Day of the Dead enveloped the Mission last week. Thousands processed through the streets to honor those who have passed. Or to play dress up and party.
Afterwards, people gathered at Garfield Park to visit altars built by Mission folks who wanted to pay homage to people who have left us. They ranged from traditional to modern, Frida Kahlo to Burning Man, reverent to playful. LiLo talked to a few of the creators about the reasons behind why they made altars.
This lady is a hospice nurse who comforts people, mainly AIDS victims, who are on death’s door. She made her altar to honor the patients who have passed through her life, and her fellow healthcare workers who have helped them through the transition.
Next I talked to Rosa. She needed to run home and get some more photos, so LiLo let her borrow his bike so she wouldn’t lose her parking spot. She’s experienced a lot of loss recently. Her son’s friend was murdered at 23rd and Harrison, her pastor recently died, etc. Rosa was super nice, and seemed to have quite the network of folks around her.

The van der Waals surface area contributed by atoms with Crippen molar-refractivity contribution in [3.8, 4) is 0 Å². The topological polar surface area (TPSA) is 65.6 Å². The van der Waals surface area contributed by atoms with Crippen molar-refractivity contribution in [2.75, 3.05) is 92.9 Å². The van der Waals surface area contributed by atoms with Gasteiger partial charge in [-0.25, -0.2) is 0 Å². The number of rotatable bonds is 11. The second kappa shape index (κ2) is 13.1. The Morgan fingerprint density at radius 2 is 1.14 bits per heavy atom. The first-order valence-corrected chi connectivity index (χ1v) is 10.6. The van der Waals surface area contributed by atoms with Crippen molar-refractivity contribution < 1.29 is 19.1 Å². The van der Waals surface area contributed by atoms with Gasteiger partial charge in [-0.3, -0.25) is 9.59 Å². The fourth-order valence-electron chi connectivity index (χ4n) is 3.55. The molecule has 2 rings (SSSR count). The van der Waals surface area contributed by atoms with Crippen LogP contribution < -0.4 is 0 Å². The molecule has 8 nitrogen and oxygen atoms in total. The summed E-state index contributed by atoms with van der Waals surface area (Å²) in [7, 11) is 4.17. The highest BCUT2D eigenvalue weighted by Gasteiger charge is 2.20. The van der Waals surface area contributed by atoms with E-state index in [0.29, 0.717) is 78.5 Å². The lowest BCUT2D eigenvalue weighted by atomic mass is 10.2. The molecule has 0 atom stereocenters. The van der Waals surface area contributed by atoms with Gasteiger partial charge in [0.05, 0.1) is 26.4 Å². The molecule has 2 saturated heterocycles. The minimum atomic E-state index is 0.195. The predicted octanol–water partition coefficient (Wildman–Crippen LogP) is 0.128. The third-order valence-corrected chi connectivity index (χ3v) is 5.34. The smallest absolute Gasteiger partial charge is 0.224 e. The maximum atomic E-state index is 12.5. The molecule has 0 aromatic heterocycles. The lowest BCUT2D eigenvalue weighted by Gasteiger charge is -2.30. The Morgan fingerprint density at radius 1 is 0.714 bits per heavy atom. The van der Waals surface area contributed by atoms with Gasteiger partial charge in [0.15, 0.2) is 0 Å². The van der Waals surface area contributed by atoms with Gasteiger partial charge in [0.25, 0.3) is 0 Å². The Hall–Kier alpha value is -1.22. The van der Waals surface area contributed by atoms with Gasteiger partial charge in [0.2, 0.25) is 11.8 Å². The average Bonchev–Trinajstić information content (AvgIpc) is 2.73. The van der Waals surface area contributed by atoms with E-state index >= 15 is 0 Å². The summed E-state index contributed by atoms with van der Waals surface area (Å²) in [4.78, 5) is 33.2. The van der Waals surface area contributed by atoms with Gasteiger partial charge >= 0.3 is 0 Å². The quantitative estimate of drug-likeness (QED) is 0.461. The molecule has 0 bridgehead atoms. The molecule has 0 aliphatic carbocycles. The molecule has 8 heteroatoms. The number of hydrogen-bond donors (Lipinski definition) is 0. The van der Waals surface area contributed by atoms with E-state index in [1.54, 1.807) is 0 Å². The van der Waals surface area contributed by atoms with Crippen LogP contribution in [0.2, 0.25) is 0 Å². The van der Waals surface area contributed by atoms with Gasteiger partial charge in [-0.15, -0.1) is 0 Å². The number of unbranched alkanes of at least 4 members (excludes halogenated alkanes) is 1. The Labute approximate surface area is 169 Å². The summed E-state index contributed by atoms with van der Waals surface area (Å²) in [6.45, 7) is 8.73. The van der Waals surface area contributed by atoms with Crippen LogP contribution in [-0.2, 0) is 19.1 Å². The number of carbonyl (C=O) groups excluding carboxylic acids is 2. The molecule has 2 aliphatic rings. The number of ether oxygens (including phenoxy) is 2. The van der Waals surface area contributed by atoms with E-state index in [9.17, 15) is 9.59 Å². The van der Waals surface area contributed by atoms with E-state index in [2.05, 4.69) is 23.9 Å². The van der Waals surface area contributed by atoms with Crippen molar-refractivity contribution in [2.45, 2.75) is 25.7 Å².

Lastly, I talked with Dominic and MacKenzie Santiago, who made one of the more accessible, participatory altars at this year’s Day of the Dead festivities. Theirs spanned many religions and cultures; photos of Jimi Hendrix, Steve Jobs and Black Jesus were inches away from each other. As we were chatting, a guy came up and put a photo of his dog on the altar, and told us how much she meant to him. Every year the Santiago brothers take the marigolds from the altar and place them at graves in Colma that are over 100 years old, to keep the energy flowing.
Thanks to everyone who participated in this year’s Day of the Dead festivities. Hopefully it gave peace to those who sought it.